Yoga Injuries

“Some people claim to have had breakdowns after attending such programs as Landmark Forum [see Lell, who had one after attending (Lululemon 2 days seminars for staffers) Landmark sessions, and Abstracts of Articles in Psychological Journals concerning est and The Forum]. According to Robert Howe, Stephanie Ney, 45, claims that a two-day Landmark Forum seminar “stripped her of her natural psychological defenses and unleashed the specter of a failed relationship with her father,” leading to a nervous breakdown and commitment to a psychiatric clinic.” 12 Utterly Bizarre Facts About The Rise Of Lululemon, The Cult-Like Yoga Brand / 

update: How Yoga Can Wreck Your Body from the New York Time Magazine

scorpions yoga pose

Yoga injuries have become one of the top injuries in North America, as the 5000-year-old practice becomes more popular. Due to the demand, Yoga studios and gyms don’t want to be left out of the trend, which mean competition in the business world. They scramble to hire instructors with lack of experience or aerobics instructors who’ve maybe attended a weekend yoga workshop. Studios and gyms, pack the classes like canned sardines. I have been to classes where my yoga mat is only 2 inches apart from the others in all four directions and the teachers play hard rock music. I was fearful in balancing poses, not because my strength to hold the pose but my inability to control my neighbor possibly falling on me while I’m in my pose. As a result, after the class I was more tense and had more nervous energy than before I started the class.

Yoga-related injury (all ages) July 2008 / Monash University: Accident Research Centre, Australia

Most yoga students think that this gentle 5000 year old art can’t hurt them. Students have somehow lost their critical thinking and stop questioning what the teachers say or even actions such as harsh adjustments. The students view the teacher as guru. Couple this with the North American mentality of “doing more is better” and injuries from overzealousness are the result.

Yoga has a great potential to heal at a deep level, thus it also has potential to hurt you at a deeper level. One of my private clients recently learned this fact. Four hours or so after he took a gym yoga class, his back began to spasm. It was painful and uncomfortable for days, and potentially undid the 4-6 months work we did together in our private yoga therapy.

Yoga poses are designed to unlock your body’s tension, and to assist you to have a better life. By freeing your body’s tension it leaves your mind open to have more clarity. It is not what yoga poses you can do, but how you are using yoga poses to help you. This can change from hour to hour or day to day…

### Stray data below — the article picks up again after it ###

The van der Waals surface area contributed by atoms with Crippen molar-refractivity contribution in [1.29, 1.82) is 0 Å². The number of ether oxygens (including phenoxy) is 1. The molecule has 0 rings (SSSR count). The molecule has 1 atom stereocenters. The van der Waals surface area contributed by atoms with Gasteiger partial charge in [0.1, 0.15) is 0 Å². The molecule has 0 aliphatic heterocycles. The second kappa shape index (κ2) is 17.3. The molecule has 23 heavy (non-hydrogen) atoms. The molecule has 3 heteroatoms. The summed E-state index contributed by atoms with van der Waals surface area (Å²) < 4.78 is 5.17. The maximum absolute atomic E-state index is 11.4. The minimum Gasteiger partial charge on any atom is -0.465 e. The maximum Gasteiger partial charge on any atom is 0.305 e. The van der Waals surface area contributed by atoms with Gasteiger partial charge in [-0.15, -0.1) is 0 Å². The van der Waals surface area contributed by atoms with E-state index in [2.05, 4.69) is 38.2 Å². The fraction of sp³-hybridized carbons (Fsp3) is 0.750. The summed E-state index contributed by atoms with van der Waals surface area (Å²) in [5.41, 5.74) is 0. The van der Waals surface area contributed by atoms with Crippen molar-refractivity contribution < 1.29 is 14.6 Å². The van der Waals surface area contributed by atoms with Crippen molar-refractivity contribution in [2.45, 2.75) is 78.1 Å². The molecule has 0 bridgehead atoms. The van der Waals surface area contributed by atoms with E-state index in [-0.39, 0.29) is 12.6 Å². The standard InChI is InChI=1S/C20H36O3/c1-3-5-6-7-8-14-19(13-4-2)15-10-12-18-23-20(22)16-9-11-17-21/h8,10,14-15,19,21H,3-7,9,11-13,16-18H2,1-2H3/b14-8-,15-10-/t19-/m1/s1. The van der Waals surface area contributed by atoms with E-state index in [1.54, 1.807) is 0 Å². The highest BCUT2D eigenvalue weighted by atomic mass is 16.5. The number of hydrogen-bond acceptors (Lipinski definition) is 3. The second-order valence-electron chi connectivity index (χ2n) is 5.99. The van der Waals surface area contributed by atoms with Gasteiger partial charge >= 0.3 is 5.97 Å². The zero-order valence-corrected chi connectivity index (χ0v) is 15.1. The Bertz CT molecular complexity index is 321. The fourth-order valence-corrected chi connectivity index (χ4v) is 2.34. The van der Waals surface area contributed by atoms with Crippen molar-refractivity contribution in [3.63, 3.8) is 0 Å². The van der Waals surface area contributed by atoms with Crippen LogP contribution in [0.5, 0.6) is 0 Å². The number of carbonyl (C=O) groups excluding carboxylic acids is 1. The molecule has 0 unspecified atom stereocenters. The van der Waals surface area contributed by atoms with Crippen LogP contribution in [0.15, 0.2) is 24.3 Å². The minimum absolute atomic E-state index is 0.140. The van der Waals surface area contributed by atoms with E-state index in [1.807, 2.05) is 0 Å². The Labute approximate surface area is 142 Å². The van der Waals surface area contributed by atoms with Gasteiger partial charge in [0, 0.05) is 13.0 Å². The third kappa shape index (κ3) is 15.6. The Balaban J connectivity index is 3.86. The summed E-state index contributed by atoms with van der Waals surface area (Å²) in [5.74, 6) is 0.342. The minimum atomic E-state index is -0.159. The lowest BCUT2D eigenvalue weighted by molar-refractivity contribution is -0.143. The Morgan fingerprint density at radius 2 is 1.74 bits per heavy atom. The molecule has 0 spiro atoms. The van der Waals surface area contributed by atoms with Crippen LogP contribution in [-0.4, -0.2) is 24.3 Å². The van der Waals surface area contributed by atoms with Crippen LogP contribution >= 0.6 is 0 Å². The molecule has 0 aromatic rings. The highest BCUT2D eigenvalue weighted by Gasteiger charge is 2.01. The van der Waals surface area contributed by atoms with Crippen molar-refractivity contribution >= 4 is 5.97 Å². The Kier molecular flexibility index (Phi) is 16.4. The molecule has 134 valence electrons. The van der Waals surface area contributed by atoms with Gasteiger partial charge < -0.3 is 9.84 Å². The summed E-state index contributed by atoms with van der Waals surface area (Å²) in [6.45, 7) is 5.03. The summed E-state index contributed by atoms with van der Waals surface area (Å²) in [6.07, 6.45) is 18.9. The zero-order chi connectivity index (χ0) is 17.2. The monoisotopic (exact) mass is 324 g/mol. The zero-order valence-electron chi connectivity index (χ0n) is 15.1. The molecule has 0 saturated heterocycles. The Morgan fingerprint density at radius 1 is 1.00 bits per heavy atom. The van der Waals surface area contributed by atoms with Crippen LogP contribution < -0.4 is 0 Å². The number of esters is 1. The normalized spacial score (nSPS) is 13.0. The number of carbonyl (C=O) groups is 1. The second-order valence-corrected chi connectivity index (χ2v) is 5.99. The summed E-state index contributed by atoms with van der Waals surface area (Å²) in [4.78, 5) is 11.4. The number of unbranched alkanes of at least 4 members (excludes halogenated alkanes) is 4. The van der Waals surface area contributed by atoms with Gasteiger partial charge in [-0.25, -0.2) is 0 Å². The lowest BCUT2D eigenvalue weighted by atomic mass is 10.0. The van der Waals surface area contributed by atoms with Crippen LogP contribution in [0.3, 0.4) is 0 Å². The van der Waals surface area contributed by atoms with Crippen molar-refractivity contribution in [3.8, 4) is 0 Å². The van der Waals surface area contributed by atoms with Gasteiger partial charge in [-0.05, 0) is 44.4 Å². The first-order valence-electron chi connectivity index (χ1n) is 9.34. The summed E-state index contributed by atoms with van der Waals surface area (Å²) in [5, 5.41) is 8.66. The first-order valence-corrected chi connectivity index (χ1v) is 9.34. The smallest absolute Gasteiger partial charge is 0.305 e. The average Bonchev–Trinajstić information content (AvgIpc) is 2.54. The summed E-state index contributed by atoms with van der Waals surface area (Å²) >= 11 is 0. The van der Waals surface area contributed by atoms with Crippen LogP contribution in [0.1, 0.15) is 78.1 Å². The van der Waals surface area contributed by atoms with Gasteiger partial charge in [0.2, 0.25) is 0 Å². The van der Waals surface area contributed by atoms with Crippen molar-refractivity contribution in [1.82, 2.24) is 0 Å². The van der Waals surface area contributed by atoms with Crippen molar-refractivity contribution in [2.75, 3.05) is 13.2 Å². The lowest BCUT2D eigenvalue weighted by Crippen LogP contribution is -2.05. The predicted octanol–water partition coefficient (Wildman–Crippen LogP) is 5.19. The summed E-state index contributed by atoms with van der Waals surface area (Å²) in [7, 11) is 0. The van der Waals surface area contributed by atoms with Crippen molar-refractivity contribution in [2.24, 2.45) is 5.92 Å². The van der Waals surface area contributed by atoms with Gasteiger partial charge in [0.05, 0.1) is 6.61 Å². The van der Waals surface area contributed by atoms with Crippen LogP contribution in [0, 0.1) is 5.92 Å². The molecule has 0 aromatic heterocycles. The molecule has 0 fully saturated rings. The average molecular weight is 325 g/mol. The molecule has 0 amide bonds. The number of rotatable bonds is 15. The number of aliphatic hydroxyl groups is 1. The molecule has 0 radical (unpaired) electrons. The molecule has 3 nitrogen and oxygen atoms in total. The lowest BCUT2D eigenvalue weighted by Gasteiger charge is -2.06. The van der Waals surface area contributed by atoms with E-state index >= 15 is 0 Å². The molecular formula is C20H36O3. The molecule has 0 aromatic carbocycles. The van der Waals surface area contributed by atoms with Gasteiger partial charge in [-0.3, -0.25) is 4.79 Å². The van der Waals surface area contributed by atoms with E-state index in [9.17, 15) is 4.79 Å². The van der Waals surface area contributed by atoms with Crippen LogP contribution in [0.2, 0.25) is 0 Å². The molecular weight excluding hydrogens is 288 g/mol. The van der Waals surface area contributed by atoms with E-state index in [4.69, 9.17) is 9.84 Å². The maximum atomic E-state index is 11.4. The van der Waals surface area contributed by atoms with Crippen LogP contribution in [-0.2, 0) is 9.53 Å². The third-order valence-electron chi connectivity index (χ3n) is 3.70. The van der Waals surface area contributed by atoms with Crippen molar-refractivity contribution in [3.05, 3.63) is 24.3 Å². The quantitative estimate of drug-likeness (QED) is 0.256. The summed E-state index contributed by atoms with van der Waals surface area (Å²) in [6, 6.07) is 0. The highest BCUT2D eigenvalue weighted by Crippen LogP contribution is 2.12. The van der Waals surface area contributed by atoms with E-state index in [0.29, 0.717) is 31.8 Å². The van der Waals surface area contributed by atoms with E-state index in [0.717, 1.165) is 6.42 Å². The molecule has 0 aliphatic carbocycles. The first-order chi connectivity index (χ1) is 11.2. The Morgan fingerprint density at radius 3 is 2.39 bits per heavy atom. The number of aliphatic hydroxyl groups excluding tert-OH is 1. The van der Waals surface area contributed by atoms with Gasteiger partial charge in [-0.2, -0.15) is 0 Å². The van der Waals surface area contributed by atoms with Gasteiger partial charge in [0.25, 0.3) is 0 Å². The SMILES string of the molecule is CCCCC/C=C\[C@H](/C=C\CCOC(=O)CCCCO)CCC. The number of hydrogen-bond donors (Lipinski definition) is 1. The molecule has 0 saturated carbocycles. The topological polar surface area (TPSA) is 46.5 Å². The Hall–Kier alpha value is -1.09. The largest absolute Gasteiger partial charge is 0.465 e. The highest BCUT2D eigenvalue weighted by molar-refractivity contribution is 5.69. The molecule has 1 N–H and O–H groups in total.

Blanche Devereaux (The Golden Girls)

Just like wearing clothes, you have different moods and that’s what makes you more authentic to yourself. It is you, who wears the clothes according to how you feel. You do not let the clothes wear you, like a hanger. This is no different in yoga. You do yoga to make you feel better not because you want other people looking at you while you are in a pose. But if you like others to look at you and tell you how good you look in the wheel or shoulder stand pose consider this: gravity is a bitch! It varies form person to person, certain parts of your body, including your face, will not fall as gracefully as you may think. In the wise words of Blanche Devereaux (The Golden Girls), “my bosom look bigger and the face wrinkles smooth out when I lie flat on my back.”

True words Blanche. We call that a Corpse Pose. It is one of the hardest poses to master in yoga. We look good in them because the pose requires us to completely surrender to ourselves with self acceptance and to be in the present. Ms. Devereaux may have referred to the end of a sexual escapee session, but how true it is that yoga can also achieve that blissful state. Most of you reading this will think, “I never got that good vibration from practicing yoga.” I didn’t say it was easy. Like everything in life, practice, practice yogis’. Yoga, just like sex, gives you great joy and peace but don’t make it into an addiction and forget the reason / objective of why you are doing yoga.

To improve your physical, mental and spiritual self. Go into the pose, master the pose with your strength (not flexibility), then let go and surrender in the objective area. Control without controlling, don’t micro management, you may lose the big picture.